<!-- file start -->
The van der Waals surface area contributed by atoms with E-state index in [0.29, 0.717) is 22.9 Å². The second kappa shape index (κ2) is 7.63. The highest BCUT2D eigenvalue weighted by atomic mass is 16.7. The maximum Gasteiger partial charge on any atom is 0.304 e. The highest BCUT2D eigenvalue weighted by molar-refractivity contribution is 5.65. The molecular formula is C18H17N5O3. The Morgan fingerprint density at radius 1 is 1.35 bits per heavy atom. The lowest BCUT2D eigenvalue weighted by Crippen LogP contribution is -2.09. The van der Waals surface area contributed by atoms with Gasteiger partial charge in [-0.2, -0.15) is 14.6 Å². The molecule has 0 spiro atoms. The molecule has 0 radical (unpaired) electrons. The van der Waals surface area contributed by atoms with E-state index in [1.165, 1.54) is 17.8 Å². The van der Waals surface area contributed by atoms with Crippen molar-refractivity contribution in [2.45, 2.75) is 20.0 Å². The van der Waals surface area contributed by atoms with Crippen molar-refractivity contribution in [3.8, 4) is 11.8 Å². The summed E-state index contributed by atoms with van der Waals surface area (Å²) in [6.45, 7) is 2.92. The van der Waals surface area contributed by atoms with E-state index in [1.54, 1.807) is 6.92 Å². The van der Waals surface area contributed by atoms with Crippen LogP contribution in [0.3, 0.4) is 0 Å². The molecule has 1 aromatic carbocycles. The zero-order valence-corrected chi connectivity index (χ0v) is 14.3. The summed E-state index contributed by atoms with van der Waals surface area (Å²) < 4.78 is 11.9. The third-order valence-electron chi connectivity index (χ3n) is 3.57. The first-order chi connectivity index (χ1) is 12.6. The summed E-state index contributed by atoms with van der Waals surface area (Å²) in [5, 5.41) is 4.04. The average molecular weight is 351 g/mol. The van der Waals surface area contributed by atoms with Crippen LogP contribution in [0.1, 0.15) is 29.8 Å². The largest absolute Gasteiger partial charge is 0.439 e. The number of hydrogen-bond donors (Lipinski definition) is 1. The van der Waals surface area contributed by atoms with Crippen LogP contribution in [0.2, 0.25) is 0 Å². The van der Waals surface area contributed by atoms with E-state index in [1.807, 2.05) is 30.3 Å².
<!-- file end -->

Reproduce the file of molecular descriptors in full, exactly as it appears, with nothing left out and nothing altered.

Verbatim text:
The van der Waals surface area contributed by atoms with E-state index in [0.29, 0.717) is 22.9 Å². The second kappa shape index (κ2) is 7.63. The highest BCUT2D eigenvalue weighted by atomic mass is 16.7. The maximum Gasteiger partial charge on any atom is 0.304 e. The highest BCUT2D eigenvalue weighted by molar-refractivity contribution is 5.65. The molecular formula is C18H17N5O3. The Morgan fingerprint density at radius 1 is 1.35 bits per heavy atom. The lowest BCUT2D eigenvalue weighted by Crippen LogP contribution is -2.09. The van der Waals surface area contributed by atoms with Gasteiger partial charge in [-0.2, -0.15) is 14.6 Å². The molecule has 0 spiro atoms. The molecule has 0 radical (unpaired) electrons. The van der Waals surface area contributed by atoms with E-state index in [1.165, 1.54) is 17.8 Å². The van der Waals surface area contributed by atoms with Crippen molar-refractivity contribution in [2.45, 2.75) is 20.0 Å². The van der Waals surface area contributed by atoms with Crippen molar-refractivity contribution in [3.8, 4) is 11.8 Å². The summed E-state index contributed by atoms with van der Waals surface area (Å²) in [6.45, 7) is 2.92. The van der Waals surface area contributed by atoms with E-state index in [1.54, 1.807) is 6.92 Å². The van der Waals surface area contributed by atoms with Crippen LogP contribution in [0.3, 0.4) is 0 Å². The molecule has 1 aromatic carbocycles. The zero-order valence-corrected chi connectivity index (χ0v) is 14.3. The summed E-state index contributed by atoms with van der Waals surface area (Å²) < 4.78 is 11.9. The third-order valence-electron chi connectivity index (χ3n) is 3.57. The first-order chi connectivity index (χ1) is 12.6. The summed E-state index contributed by atoms with van der Waals surface area (Å²) in [5, 5.41) is 4.04. The average molecular weight is 351 g/mol. The van der Waals surface area contributed by atoms with Crippen LogP contribution in [0.1, 0.15) is 29.8 Å². The largest absolute Gasteiger partial charge is 0.439 e. The number of hydrogen-bond donors (Lipinski definition) is 1. The van der Waals surface area contributed by atoms with Crippen LogP contribution in [0.2, 0.25) is 0 Å². The van der Waals surface area contributed by atoms with E-state index in [1.807, 2.05) is 30.3 Å².